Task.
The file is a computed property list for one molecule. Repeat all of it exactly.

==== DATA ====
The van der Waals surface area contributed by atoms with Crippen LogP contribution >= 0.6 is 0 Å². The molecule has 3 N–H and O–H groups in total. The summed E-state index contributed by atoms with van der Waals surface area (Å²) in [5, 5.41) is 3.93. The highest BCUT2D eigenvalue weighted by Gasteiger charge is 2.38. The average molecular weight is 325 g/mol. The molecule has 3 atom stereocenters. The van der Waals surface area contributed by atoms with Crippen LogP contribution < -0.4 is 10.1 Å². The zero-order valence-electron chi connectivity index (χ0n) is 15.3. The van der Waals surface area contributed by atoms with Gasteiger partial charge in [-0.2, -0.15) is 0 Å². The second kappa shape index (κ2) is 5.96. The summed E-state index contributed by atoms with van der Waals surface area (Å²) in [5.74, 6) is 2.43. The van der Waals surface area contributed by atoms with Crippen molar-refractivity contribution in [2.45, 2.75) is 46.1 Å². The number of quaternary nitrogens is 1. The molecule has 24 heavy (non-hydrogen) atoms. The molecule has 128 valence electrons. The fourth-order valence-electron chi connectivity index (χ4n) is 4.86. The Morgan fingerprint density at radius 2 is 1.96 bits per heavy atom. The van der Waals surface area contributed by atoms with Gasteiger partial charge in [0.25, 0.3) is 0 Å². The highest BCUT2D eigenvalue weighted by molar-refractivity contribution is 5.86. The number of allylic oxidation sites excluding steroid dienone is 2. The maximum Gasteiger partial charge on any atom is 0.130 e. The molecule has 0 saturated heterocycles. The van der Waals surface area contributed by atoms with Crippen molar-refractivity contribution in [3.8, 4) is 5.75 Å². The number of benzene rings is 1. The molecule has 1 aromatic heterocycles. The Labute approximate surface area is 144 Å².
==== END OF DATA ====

The van der Waals surface area contributed by atoms with Crippen LogP contribution >= 0.6 is 0 Å². The molecule has 3 N–H and O–H groups in total. The summed E-state index contributed by atoms with van der Waals surface area (Å²) in [5, 5.41) is 3.93. The highest BCUT2D eigenvalue weighted by Gasteiger charge is 2.38. The average molecular weight is 325 g/mol. The molecule has 3 atom stereocenters. The van der Waals surface area contributed by atoms with Crippen LogP contribution < -0.4 is 10.1 Å². The zero-order valence-electron chi connectivity index (χ0n) is 15.3. The van der Waals surface area contributed by atoms with Gasteiger partial charge in [-0.2, -0.15) is 0 Å². The second kappa shape index (κ2) is 5.96. The summed E-state index contributed by atoms with van der Waals surface area (Å²) in [5.74, 6) is 2.43. The van der Waals surface area contributed by atoms with Crippen molar-refractivity contribution in [2.45, 2.75) is 46.1 Å². The number of quaternary nitrogens is 1. The molecule has 24 heavy (non-hydrogen) atoms. The molecule has 128 valence electrons. The fourth-order valence-electron chi connectivity index (χ4n) is 4.86. The Morgan fingerprint density at radius 2 is 1.96 bits per heavy atom. The van der Waals surface area contributed by atoms with Gasteiger partial charge in [0.25, 0.3) is 0 Å². The highest BCUT2D eigenvalue weighted by molar-refractivity contribution is 5.86. The number of allylic oxidation sites excluding steroid dienone is 2. The maximum Gasteiger partial charge on any atom is 0.130 e. The molecule has 0 saturated heterocycles. The van der Waals surface area contributed by atoms with Crippen molar-refractivity contribution in [3.8, 4) is 5.75 Å². The number of benzene rings is 1. The molecule has 1 aromatic heterocycles. The Labute approximate surface area is 144 Å².